In case you missed it, the King and Queen of Spain are currently on a state visit to Australia. Contrary to diplomatic practice, the Royals did not attend a sitting of Parliament. We can only speculate about the reasons but it may just be that there is no word for ‘Utegate’ in Spanish. Even if there were, Their Majesties would have found this week’s proceedings too bewildering to understand.
So let’s try to sum it up for our Spanish friends: A car dealer sends a request to his MP (who also happens to be the PM) and the MP forwards it to the Treasury. End of story. Add to that some side shows like faked emails, policy inquiries, moles and whistleblowers, and they’re still only left with a mildly interesting plot. Unless, of course, you are an Australian politician or journalist in which case you think it’s the most exciting stuff since bread came sliced.
Juan Carlos I must have been puzzled by Australia’s obsession with Utegate. Coming from a country with real problems such as 18 percent unemployment and separatist terrorism, who could blame him?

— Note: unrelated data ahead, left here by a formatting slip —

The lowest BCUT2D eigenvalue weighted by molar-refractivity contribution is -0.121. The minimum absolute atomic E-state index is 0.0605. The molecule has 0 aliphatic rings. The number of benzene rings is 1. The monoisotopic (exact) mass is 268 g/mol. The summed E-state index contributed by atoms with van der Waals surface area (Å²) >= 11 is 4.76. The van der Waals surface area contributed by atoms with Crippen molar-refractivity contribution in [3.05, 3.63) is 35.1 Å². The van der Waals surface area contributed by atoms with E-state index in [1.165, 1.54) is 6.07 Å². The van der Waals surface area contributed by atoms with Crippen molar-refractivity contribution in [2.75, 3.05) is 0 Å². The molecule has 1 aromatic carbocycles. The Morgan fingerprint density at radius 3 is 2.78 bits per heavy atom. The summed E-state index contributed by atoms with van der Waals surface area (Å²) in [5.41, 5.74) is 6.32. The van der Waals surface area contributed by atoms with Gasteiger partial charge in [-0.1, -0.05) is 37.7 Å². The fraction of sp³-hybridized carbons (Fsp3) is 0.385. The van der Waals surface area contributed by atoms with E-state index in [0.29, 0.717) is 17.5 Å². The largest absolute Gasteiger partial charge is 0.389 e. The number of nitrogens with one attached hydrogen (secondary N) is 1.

The Australian media’s priorities are not only surprising to the King. Faced with the gruelling choice of scrutinising President Obama’s new economic plans, dealing with the Iranian riots and analysing Godwin Grech’s character, our newspapers of course went for the Kafkaesque Treasury official.
When His Majesty returns to Spain, what would he tell his subjects? That he had just visited a country where unemployment was still low, where the economy was not in a technical recession, where public finances were in better shape than almost anywhere else in the world. In short: A beautiful place where everything was running so smoothly that its people had to stage some weird sort of political scandal to add some spice to their comfortable lives.
So let’s take heart from this whole bizarre affair. As long as we can get excited over something as trivial as Utegate, our condition may be hopeless but not serious.